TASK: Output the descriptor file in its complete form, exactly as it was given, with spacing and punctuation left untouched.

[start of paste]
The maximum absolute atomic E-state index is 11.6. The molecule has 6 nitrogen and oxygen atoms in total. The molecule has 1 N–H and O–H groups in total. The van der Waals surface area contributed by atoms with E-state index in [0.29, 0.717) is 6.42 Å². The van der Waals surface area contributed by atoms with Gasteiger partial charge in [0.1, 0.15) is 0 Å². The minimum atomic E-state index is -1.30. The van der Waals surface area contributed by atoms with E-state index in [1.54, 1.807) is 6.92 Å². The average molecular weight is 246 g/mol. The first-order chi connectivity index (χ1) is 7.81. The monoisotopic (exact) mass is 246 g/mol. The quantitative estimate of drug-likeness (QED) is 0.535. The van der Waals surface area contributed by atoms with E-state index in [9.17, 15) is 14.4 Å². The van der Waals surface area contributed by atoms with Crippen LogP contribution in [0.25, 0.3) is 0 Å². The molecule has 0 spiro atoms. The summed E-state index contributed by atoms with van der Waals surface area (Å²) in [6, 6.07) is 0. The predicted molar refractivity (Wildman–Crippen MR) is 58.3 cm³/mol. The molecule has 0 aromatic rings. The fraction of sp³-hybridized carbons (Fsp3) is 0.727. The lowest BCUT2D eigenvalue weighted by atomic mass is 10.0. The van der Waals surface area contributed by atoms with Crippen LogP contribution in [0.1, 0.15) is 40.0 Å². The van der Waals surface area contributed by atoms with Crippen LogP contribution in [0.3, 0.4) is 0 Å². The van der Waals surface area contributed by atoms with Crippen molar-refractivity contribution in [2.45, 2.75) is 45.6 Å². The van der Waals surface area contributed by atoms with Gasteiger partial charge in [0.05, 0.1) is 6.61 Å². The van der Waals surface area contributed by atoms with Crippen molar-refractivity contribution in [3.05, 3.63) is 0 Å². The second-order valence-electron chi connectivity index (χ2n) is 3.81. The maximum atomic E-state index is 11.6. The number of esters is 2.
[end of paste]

The maximum absolute atomic E-state index is 11.6. The molecule has 6 nitrogen and oxygen atoms in total. The molecule has 1 N–H and O–H groups in total. The van der Waals surface area contributed by atoms with E-state index in [0.29, 0.717) is 6.42 Å². The van der Waals surface area contributed by atoms with Gasteiger partial charge in [0.1, 0.15) is 0 Å². The minimum atomic E-state index is -1.30. The van der Waals surface area contributed by atoms with E-state index in [1.54, 1.807) is 6.92 Å². The average molecular weight is 246 g/mol. The first-order chi connectivity index (χ1) is 7.81. The monoisotopic (exact) mass is 246 g/mol. The quantitative estimate of drug-likeness (QED) is 0.535. The van der Waals surface area contributed by atoms with E-state index in [9.17, 15) is 14.4 Å². The van der Waals surface area contributed by atoms with Crippen LogP contribution in [0.25, 0.3) is 0 Å². The molecule has 0 spiro atoms. The summed E-state index contributed by atoms with van der Waals surface area (Å²) in [6, 6.07) is 0. The predicted molar refractivity (Wildman–Crippen MR) is 58.3 cm³/mol. The molecule has 0 aromatic rings. The fraction of sp³-hybridized carbons (Fsp3) is 0.727. The lowest BCUT2D eigenvalue weighted by atomic mass is 10.0. The van der Waals surface area contributed by atoms with Crippen LogP contribution in [0.1, 0.15) is 40.0 Å². The van der Waals surface area contributed by atoms with Crippen LogP contribution in [0.3, 0.4) is 0 Å². The van der Waals surface area contributed by atoms with Crippen molar-refractivity contribution in [2.45, 2.75) is 45.6 Å². The van der Waals surface area contributed by atoms with Gasteiger partial charge in [0.05, 0.1) is 6.61 Å². The van der Waals surface area contributed by atoms with Crippen molar-refractivity contribution in [3.05, 3.63) is 0 Å². The second-order valence-electron chi connectivity index (χ2n) is 3.81. The maximum atomic E-state index is 11.6. The number of esters is 2.